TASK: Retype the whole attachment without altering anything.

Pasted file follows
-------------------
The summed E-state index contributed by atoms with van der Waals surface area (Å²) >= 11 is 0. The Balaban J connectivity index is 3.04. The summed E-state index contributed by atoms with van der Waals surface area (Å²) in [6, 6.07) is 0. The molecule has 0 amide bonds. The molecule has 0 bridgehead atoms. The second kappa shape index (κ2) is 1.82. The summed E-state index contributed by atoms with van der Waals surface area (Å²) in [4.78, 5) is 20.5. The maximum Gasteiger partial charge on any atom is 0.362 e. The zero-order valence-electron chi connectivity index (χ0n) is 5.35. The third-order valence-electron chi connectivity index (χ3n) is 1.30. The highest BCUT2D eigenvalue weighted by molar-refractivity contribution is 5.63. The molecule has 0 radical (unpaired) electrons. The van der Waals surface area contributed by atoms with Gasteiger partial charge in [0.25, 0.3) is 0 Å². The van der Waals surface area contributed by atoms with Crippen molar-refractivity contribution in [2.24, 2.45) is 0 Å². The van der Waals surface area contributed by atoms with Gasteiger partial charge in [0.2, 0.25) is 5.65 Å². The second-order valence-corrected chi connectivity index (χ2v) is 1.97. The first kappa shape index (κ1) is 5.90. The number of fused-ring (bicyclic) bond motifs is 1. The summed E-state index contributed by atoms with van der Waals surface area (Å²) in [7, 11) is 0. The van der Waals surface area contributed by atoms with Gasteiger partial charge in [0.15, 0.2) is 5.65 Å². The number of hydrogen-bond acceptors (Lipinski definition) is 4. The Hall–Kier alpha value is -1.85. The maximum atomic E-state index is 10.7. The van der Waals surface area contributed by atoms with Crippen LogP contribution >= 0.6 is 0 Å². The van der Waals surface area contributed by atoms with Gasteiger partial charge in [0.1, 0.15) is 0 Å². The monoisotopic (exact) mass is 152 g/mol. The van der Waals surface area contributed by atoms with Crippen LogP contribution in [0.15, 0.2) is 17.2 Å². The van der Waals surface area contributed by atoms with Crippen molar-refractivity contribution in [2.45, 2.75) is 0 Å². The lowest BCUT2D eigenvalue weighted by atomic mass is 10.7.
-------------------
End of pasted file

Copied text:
The summed E-state index contributed by atoms with van der Waals surface area (Å²) >= 11 is 0. The Balaban J connectivity index is 3.04. The summed E-state index contributed by atoms with van der Waals surface area (Å²) in [6, 6.07) is 0. The molecule has 0 amide bonds. The molecule has 0 bridgehead atoms. The second kappa shape index (κ2) is 1.82. The summed E-state index contributed by atoms with van der Waals surface area (Å²) in [4.78, 5) is 20.5. The maximum Gasteiger partial charge on any atom is 0.362 e. The zero-order valence-electron chi connectivity index (χ0n) is 5.35. The third-order valence-electron chi connectivity index (χ3n) is 1.30. The highest BCUT2D eigenvalue weighted by molar-refractivity contribution is 5.63. The molecule has 0 radical (unpaired) electrons. The van der Waals surface area contributed by atoms with Gasteiger partial charge in [0.25, 0.3) is 0 Å². The van der Waals surface area contributed by atoms with Crippen molar-refractivity contribution in [2.24, 2.45) is 0 Å². The van der Waals surface area contributed by atoms with Gasteiger partial charge in [0.2, 0.25) is 5.65 Å². The second-order valence-corrected chi connectivity index (χ2v) is 1.97. The first kappa shape index (κ1) is 5.90. The number of fused-ring (bicyclic) bond motifs is 1. The summed E-state index contributed by atoms with van der Waals surface area (Å²) in [7, 11) is 0. The van der Waals surface area contributed by atoms with Gasteiger partial charge in [0.15, 0.2) is 5.65 Å². The number of hydrogen-bond acceptors (Lipinski definition) is 4. The Hall–Kier alpha value is -1.85. The maximum atomic E-state index is 10.7. The van der Waals surface area contributed by atoms with Crippen LogP contribution >= 0.6 is 0 Å². The van der Waals surface area contributed by atoms with Gasteiger partial charge in [0.1, 0.15) is 0 Å². The monoisotopic (exact) mass is 152 g/mol. The van der Waals surface area contributed by atoms with Crippen LogP contribution in [0.15, 0.2) is 17.2 Å². The van der Waals surface area contributed by atoms with Crippen molar-refractivity contribution in [2.45, 2.75) is 0 Å². The lowest BCUT2D eigenvalue weighted by atomic mass is 10.7.